Clinton painted a portrait of a suffering, broken America with a damaged reputation abroad. Particularly interesting was Clinton’s charge that under Bush, the nation had “refused to take the lead on global warming,” since Clinton himself had neglected to support the Kyoto Accord.
Clinton then charged Bush with ignoring China’s emergence as a formidable world power, and America’s potentially dangerous reliance on China and other foreign lenders for its economic well being. Of course, Clinton’s own hand in China’s resurgence has been conveniently forgotten, but during his administration, a so-called “Asian Connection” helped finance both of Bill Clinton’s presidential campaigns and ultimately affected the nation’s China policies during his term in office. Documents declassified after Clinton left office show that he “personally approved the transfer to China of advanced space technology that can be used for nuclear combat.” (“In all likelihood we will be glowing in the dark before we discover the true extent of the Clinton decade of betrayal,” stated Rick Fisher, Asian Security Fellow at the Center for Security Policy.)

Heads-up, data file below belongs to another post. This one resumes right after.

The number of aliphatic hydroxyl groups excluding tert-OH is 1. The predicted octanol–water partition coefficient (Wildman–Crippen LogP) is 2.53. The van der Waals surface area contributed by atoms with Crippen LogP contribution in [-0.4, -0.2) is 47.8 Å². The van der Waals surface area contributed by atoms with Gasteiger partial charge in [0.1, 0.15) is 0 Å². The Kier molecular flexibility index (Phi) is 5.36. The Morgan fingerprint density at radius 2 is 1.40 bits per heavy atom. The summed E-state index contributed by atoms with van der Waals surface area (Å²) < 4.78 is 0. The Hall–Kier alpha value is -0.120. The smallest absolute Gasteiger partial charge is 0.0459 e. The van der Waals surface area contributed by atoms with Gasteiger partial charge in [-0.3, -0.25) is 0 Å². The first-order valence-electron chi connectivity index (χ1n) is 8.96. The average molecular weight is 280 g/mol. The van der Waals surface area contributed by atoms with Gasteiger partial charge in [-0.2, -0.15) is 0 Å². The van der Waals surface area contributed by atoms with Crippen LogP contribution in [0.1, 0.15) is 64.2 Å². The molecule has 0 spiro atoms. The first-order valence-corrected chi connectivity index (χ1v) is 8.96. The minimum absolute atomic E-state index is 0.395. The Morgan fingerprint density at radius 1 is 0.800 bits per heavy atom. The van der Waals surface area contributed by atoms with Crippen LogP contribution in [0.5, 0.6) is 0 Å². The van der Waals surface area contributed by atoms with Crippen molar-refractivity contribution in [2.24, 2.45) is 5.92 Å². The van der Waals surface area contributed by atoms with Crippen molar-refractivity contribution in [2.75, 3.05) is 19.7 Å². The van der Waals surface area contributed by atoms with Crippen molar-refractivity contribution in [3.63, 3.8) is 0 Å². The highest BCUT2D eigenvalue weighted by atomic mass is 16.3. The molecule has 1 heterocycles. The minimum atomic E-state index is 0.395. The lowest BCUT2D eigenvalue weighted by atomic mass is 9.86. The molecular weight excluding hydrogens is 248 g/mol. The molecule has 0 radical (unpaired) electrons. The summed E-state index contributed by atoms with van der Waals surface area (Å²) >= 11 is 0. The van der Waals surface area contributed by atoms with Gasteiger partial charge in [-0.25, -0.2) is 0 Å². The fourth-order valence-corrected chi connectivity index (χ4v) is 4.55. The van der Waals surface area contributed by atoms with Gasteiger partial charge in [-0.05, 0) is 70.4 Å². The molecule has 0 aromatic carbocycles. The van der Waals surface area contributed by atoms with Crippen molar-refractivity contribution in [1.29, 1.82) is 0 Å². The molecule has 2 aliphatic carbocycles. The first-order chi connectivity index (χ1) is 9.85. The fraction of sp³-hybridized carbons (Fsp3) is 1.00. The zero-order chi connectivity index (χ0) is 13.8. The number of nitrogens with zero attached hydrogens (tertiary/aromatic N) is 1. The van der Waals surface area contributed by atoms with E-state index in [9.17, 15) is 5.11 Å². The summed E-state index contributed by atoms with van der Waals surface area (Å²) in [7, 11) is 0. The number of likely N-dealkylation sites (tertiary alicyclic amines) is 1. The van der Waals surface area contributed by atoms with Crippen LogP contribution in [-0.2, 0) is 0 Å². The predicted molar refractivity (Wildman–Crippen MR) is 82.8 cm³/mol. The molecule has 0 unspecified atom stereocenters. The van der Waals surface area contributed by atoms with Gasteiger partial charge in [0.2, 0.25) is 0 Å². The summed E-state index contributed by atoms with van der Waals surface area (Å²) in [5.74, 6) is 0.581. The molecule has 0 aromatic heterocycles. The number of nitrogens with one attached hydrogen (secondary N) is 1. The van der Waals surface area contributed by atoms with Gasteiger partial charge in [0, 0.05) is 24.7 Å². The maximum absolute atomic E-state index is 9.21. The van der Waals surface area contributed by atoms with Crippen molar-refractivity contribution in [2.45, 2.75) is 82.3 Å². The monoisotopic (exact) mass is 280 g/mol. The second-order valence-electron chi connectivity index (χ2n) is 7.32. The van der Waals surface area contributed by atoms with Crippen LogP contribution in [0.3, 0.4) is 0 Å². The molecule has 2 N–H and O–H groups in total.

Eventually, Clinton got around to praising Obama, as well as Joe Biden, whose name came up with surprising frequency in the speech. He touted Obama as a peacemaker who wouldn’t go to war unless “absolutely necessary.” Clinton also praised John McCain as a great American patriot, but did it with – literally – his tongue in his cheek. After all this time, it’s a familiar Clinton gesture, one that invariably indicates he’s warming up for a sarcastic, negative, finger-pointing rant. Sure enough, he ticked off a litany of negative economic statistics intended to damn President Bush – who, Democrats have not yet understood, is not running again.
And then: he talked about himself some more.